For some environmentalists, 'I can't breathe' is about more than police brutality
Updated 9:04 AM ET, Sat June 27, 2020
Chat with us in Facebook Messenger. Find out what's happening in the world as it unfolds.
(CNN)"I can't breathe."
Those three words were uttered by Eric Garner in 2014 and again by George Floyd in 2020, when both men died while in police custody.
The words have become a rallying cry for protesters. But for some, "I can't breathe" is about more than police violence.
"It's not just about being choked out by police brutality — it's about being choked out because of air pollution," said Heather McTeer Toney, a former regional administrator at the Environmental Protection Agency (EPA) under President Barack Obama and is now a national field director at Moms Clean Air Force, an advocacy group.
Communities of color in the US are more likely to breathe air pollution, despite contributing less to fouling the air. They are more likely to be exposed to contaminated water, and to live near hazardous waste sites. And as the climate crisis worsens, many groups — including poor communities and communities of color — are the most vulnerable to the dangers of a warming planet.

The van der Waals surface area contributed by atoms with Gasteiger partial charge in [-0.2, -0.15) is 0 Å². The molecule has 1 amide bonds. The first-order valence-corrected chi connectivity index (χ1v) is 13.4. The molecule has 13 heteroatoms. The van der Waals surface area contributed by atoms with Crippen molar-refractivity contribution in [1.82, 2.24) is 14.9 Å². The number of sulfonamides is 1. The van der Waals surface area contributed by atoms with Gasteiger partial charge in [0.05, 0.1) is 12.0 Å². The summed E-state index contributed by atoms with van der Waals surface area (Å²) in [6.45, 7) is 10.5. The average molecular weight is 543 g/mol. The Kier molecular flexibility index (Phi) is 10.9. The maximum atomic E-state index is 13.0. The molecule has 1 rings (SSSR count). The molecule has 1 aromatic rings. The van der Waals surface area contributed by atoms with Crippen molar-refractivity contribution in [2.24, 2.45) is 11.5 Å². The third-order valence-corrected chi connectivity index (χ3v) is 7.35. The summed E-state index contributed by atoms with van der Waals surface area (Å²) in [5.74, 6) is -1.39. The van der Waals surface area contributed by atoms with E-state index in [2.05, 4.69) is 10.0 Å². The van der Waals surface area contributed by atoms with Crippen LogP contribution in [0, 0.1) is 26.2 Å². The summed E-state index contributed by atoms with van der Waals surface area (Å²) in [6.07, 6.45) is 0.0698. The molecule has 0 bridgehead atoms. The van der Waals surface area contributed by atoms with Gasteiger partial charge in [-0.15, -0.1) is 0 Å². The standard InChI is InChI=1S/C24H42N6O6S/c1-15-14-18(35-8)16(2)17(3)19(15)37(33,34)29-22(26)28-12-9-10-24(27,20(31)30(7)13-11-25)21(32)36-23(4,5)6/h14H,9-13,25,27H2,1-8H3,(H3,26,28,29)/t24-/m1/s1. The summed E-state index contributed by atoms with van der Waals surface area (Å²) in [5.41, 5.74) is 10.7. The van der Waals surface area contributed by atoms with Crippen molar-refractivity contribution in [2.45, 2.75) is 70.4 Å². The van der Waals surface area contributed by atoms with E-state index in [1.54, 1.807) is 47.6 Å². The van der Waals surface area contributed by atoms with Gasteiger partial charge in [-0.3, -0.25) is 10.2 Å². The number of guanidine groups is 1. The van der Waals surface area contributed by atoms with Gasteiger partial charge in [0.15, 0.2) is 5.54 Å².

In short, experts say Black people in the US are dying as a result of environmental racism.
Though environmental injustice isn't new, advocates say it hasn't always captured the same public outrage as other forms of systemic racism.
This is how communities of color in the US are feeling the effects of environmental injustice.
The microscopic dust spewed into the air from power plants, tail pipes and wildfires is an invisible killer.
In the US, more than 30,000 deaths in a single year may have been caused by air pollution, according to a 2019 study — and air quality has gotten worse in recent years, despite recent improvements during the Covid-19 pandemic.
Communities of color are most impacted by this airborne pollution.
Though Black and Hispanic Americans generate less air pollution, they are more likely to be exposed to its harmful effects, according to a 2019 study.